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Showing 31 - 60 of 1651 comments
Collards (also Collard greens, Borekale) 28 May, (USA - Zone 9a climate)
Check the planting guide. That is what it is there for.
Watermelon 09 May, (USA - Zone 7a climate)
Tomato 08 May, Carla Stacy (USA - Zone 7b climate)
I’m growing tomatoes in a 5 gallon bucket. I have flowers but no fruit. Planted April 19th. Last year same thing lots of flowers but no fruit. What am I doing wrong?
Tomato 30 May, Ali T (USA - Zone 8b climate)
Do you see any pollinators? Try using a tiny paint brush to mix pollen on each flower.
Tomato 27 May, Victor (USA - Zone 9b climate)
Just lightly tap the flowers in order to pollinate them and they will form tomatoes.
Tomato 19 May, s ott (USA - Zone 3b climate)
Try watering with a mixture of epsom salt (1 Tbsp per gal of water). Also, if you,ve seen the banana peel water combination I swear by these two methods. I have the biggest plants and the tomatoes are just loaded on every single plant. It works great for peppers too!
Tomato 12 May, Texas Grown (USA - Zone 10a climate)
Maybe you don't have enough pollenators. Have flowers around. Make sure you're not spraying something that kills or repels pollinators.
Tomato 11 May, (USA - Zone 7b climate)
Try a bit of pot ash or potassium.
Potato 06 May, Etta (USA - Zone 8b climate)
Best potatoes for zone 8b And when should they be planted. Ate buying potatoes online an ok idea?
Potato 09 Jun, dan (USA - Zone 10a climate)
Etta, Peaceful Valley in Central Calif. is a good place. Although, there may be a place closer to you. Homestead and Chill has articles and other potato resources and advice; they're good people and they have a cat named Badger. [dry humor emoji] This website has the months suggested on 'when' to plant. Dan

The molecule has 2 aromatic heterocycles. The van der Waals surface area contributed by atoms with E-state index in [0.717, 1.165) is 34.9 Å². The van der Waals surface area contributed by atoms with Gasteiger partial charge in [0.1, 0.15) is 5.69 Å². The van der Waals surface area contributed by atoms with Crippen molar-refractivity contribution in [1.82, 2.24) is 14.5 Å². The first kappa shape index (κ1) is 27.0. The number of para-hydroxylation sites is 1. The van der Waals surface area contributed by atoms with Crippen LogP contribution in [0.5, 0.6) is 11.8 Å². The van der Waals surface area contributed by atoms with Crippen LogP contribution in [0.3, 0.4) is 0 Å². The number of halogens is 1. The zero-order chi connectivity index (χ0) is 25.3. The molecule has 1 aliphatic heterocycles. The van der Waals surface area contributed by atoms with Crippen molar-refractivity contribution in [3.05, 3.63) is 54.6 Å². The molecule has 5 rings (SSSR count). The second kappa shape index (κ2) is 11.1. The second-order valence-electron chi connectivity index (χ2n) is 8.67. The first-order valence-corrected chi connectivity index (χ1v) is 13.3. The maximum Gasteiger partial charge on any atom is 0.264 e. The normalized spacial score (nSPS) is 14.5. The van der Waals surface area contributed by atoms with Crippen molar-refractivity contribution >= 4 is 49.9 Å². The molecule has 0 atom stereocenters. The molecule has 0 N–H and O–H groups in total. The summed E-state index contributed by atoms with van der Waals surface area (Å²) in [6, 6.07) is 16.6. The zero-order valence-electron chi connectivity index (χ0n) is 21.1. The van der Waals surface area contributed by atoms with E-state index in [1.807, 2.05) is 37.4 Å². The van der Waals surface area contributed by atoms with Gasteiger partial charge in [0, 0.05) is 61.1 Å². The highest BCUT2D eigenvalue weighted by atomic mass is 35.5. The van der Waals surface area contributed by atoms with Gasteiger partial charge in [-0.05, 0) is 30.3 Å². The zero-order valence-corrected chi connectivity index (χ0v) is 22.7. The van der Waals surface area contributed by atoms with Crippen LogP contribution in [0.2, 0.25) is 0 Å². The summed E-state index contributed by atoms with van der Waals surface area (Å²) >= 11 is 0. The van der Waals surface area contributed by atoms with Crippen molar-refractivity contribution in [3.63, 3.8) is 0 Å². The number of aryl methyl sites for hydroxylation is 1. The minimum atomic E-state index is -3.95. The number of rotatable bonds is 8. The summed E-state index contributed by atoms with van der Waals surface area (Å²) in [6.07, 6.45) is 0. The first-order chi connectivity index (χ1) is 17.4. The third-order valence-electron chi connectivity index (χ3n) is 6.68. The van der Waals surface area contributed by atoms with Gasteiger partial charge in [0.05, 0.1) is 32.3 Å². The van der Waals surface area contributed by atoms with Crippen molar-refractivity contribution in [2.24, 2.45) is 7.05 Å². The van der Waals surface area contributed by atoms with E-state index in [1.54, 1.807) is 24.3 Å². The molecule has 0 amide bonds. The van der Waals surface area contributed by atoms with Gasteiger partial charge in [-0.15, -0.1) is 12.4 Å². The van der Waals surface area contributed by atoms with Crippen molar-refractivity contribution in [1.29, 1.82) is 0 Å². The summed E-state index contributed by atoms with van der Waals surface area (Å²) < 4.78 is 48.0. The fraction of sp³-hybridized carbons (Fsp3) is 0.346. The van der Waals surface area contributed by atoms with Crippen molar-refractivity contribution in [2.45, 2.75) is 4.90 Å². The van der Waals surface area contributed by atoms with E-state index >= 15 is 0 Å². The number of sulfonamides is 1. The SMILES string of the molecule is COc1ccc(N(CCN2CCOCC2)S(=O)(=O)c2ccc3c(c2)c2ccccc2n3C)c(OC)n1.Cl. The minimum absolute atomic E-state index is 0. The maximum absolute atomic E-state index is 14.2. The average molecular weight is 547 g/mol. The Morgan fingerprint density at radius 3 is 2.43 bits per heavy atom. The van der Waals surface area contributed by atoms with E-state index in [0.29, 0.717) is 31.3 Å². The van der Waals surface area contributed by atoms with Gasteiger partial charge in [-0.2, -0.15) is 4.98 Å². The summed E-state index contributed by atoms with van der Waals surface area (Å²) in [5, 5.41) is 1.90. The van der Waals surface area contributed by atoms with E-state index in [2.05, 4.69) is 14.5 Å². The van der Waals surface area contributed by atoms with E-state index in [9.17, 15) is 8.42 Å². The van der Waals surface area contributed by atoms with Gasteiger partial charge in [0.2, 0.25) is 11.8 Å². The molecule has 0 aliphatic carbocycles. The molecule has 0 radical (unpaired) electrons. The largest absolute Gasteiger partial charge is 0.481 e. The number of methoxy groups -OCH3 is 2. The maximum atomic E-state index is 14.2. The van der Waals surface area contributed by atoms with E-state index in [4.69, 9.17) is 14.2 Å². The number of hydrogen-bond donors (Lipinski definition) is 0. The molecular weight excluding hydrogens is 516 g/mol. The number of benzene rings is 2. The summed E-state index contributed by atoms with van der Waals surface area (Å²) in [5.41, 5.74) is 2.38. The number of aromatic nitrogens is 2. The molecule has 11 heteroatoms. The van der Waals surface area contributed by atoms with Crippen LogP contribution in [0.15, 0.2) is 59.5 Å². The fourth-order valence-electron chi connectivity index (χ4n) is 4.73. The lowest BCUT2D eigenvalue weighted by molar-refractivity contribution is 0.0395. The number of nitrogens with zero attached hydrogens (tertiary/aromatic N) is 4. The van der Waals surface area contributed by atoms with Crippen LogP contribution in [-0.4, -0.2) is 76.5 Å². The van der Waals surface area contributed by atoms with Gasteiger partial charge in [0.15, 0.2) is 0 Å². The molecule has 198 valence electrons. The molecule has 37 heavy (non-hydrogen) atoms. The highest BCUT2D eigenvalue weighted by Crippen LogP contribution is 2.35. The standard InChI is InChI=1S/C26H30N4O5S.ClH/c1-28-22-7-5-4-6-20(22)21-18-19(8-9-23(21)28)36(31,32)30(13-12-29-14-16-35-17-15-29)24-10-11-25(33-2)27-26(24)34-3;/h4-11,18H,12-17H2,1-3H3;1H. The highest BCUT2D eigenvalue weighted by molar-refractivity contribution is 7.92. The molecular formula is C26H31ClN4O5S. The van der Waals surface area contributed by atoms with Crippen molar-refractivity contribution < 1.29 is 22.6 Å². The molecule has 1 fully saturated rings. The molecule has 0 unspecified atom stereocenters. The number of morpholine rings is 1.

Asparagus 04 May, Jimmy O (USA - Zone 7b climate)
Can I plant my crowns in Early May or do I need to wait until the fall
Asparagus 19 May, Melinda (USA - Zone 8a climate)
If you take care to water and watch for pests like fire ants etc... You could actually put crowns in anytime in months that have workable soil in your proposed asparagus beds... they take a long time to harvest when you first put them in so I suggest getting them in ASAP if you have some waiting. They do quite well here in part shade (Pitt County, NC) and they are VERY forgiving and productive. We have the purple asparagus and it puts out shoots ongoing from early spring and sporadically though hot summer... mostly goes to fern mode in hot weather but still will make occasional shoots out of the norm. As long as you fan out the roots as much as possible and plant them properly they should be fine.
Asparagus 11 May, (USA - Zone 7b climate)
The start of spring.
Cabbage 02 May, (USA - Zone 8b climate)
When to plant daikon radish in zone 8 b?
Cabbage 11 May, (USA - Zone 7b climate)
Check the radish page.
Sweet corn (also corn,maize) 26 Apr, Natalia (USA - Zone 5b climate)
I don't have much space... has anyone had success with growing corn in a large raised bed? Thanks!
Sweet corn (also corn,maize) 02 May, Brett (Australia - arid climate)
Corn takes a fair bit of water so keep the drink up to them. They do have a pretty good sized root system so it would depend on the depth of the raised bed. I've grown them OK in 600mm deep beds.
Collards (also Collard greens, Borekale) 24 Apr, Bukkoe (USA - Zone 7a climate)
Can i start my seedlings now
Collards (also Collard greens, Borekale) 24 Apr, (USA - Zone 7a climate)
Probably best to wait until August
French tarragon 20 Apr, (USA - Zone 8b climate)
I was able to by tarragon plants from the Monticello Shop.
Artichokes (Globe) 13 Apr, Janet (USA - Zone 9b climate)
I live in zone 9a. I'm in the desert. We have a lot of wind, 5 mph -- 20mph. We have worst wind in spring that occasionally blows 35mph! Our winters are cool and can dip to 32 one or two nights. We have early springs. I bought 2 5" poted artichokes plants in spring. I placed them where they would be protected from cool nights and wind. They have not grown much. The nights are now in the warmer so I stopped covering. The leaves are yellow and dried.